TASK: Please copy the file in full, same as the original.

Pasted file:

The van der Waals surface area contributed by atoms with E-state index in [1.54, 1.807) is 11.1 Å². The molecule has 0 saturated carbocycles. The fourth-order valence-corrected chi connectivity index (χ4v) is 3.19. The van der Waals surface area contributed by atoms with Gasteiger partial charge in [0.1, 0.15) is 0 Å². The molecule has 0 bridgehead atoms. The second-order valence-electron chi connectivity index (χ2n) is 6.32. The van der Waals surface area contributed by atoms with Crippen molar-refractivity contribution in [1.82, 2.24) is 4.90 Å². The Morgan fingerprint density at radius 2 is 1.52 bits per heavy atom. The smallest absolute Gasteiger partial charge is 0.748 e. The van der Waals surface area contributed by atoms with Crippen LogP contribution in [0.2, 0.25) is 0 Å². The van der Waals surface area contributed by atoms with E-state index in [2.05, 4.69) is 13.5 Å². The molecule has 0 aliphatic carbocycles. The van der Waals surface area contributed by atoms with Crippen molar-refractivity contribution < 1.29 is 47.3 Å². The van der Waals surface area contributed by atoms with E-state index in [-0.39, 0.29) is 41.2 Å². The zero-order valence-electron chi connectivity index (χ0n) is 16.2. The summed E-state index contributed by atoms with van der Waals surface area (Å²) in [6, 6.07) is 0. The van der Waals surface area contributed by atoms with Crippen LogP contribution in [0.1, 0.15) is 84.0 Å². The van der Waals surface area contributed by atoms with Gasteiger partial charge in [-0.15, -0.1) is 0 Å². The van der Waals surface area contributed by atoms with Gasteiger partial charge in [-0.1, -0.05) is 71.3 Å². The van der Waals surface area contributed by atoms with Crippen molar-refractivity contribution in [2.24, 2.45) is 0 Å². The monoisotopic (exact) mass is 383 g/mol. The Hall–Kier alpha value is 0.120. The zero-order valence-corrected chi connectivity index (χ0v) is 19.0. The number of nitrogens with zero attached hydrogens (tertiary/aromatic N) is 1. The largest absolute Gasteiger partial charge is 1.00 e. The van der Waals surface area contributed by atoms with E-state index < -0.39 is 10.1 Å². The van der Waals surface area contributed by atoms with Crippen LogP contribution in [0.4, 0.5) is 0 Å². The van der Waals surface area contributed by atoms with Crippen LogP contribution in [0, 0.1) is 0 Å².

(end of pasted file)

The van der Waals surface area contributed by atoms with E-state index in [1.54, 1.807) is 11.1 Å². The molecule has 0 saturated carbocycles. The fourth-order valence-corrected chi connectivity index (χ4v) is 3.19. The van der Waals surface area contributed by atoms with Gasteiger partial charge in [0.1, 0.15) is 0 Å². The molecule has 0 bridgehead atoms. The second-order valence-electron chi connectivity index (χ2n) is 6.32. The van der Waals surface area contributed by atoms with Crippen molar-refractivity contribution in [1.82, 2.24) is 4.90 Å². The Morgan fingerprint density at radius 2 is 1.52 bits per heavy atom. The smallest absolute Gasteiger partial charge is 0.748 e. The van der Waals surface area contributed by atoms with Crippen LogP contribution in [0.2, 0.25) is 0 Å². The van der Waals surface area contributed by atoms with E-state index in [2.05, 4.69) is 13.5 Å². The molecule has 0 aliphatic carbocycles. The van der Waals surface area contributed by atoms with Crippen molar-refractivity contribution < 1.29 is 47.3 Å². The van der Waals surface area contributed by atoms with E-state index in [-0.39, 0.29) is 41.2 Å². The zero-order valence-electron chi connectivity index (χ0n) is 16.2. The summed E-state index contributed by atoms with van der Waals surface area (Å²) in [6, 6.07) is 0. The van der Waals surface area contributed by atoms with Crippen LogP contribution in [0.1, 0.15) is 84.0 Å². The van der Waals surface area contributed by atoms with Gasteiger partial charge in [-0.15, -0.1) is 0 Å². The van der Waals surface area contributed by atoms with Gasteiger partial charge in [-0.1, -0.05) is 71.3 Å². The van der Waals surface area contributed by atoms with Crippen molar-refractivity contribution in [2.24, 2.45) is 0 Å². The monoisotopic (exact) mass is 383 g/mol. The Hall–Kier alpha value is 0.120. The zero-order valence-corrected chi connectivity index (χ0v) is 19.0. The number of nitrogens with zero attached hydrogens (tertiary/aromatic N) is 1. The largest absolute Gasteiger partial charge is 1.00 e. The van der Waals surface area contributed by atoms with E-state index < -0.39 is 10.1 Å². The van der Waals surface area contributed by atoms with Crippen LogP contribution in [0.4, 0.5) is 0 Å². The van der Waals surface area contributed by atoms with Crippen LogP contribution in [0, 0.1) is 0 Å².